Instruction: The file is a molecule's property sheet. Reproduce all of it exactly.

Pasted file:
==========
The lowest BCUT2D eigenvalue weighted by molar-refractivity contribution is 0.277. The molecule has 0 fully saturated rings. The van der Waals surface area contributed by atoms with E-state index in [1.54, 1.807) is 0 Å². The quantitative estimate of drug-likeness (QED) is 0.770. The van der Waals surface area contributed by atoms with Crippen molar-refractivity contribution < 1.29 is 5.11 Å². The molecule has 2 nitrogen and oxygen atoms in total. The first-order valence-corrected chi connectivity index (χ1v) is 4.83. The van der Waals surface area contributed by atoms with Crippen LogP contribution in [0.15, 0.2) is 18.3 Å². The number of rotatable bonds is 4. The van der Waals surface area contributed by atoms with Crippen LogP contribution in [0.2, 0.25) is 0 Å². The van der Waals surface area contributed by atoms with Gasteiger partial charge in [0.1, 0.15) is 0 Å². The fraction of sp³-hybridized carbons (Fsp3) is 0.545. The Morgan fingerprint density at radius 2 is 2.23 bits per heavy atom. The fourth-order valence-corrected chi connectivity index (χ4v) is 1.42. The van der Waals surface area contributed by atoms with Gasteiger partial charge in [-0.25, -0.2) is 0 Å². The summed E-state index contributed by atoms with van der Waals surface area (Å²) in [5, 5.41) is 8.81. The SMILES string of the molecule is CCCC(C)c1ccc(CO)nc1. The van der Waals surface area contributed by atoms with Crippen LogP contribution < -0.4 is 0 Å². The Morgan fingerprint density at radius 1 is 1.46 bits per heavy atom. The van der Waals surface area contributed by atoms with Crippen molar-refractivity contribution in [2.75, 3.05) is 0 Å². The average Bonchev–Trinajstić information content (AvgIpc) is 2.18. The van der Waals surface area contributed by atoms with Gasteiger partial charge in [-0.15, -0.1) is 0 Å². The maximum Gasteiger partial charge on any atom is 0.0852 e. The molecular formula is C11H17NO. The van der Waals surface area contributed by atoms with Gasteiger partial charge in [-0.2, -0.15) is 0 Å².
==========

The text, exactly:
The lowest BCUT2D eigenvalue weighted by molar-refractivity contribution is 0.277. The molecule has 0 fully saturated rings. The van der Waals surface area contributed by atoms with E-state index in [1.54, 1.807) is 0 Å². The quantitative estimate of drug-likeness (QED) is 0.770. The van der Waals surface area contributed by atoms with Crippen molar-refractivity contribution < 1.29 is 5.11 Å². The molecule has 2 nitrogen and oxygen atoms in total. The first-order valence-corrected chi connectivity index (χ1v) is 4.83. The van der Waals surface area contributed by atoms with Crippen LogP contribution in [0.15, 0.2) is 18.3 Å². The number of rotatable bonds is 4. The van der Waals surface area contributed by atoms with Crippen LogP contribution in [0.2, 0.25) is 0 Å². The van der Waals surface area contributed by atoms with Gasteiger partial charge in [0.1, 0.15) is 0 Å². The fraction of sp³-hybridized carbons (Fsp3) is 0.545. The Morgan fingerprint density at radius 2 is 2.23 bits per heavy atom. The fourth-order valence-corrected chi connectivity index (χ4v) is 1.42. The van der Waals surface area contributed by atoms with Gasteiger partial charge in [-0.25, -0.2) is 0 Å². The summed E-state index contributed by atoms with van der Waals surface area (Å²) in [5, 5.41) is 8.81. The SMILES string of the molecule is CCCC(C)c1ccc(CO)nc1. The van der Waals surface area contributed by atoms with Crippen LogP contribution < -0.4 is 0 Å². The Morgan fingerprint density at radius 1 is 1.46 bits per heavy atom. The van der Waals surface area contributed by atoms with Crippen molar-refractivity contribution in [2.75, 3.05) is 0 Å². The average Bonchev–Trinajstić information content (AvgIpc) is 2.18. The van der Waals surface area contributed by atoms with Gasteiger partial charge in [-0.15, -0.1) is 0 Å². The maximum Gasteiger partial charge on any atom is 0.0852 e. The molecular formula is C11H17NO. The van der Waals surface area contributed by atoms with Gasteiger partial charge in [-0.2, -0.15) is 0 Å².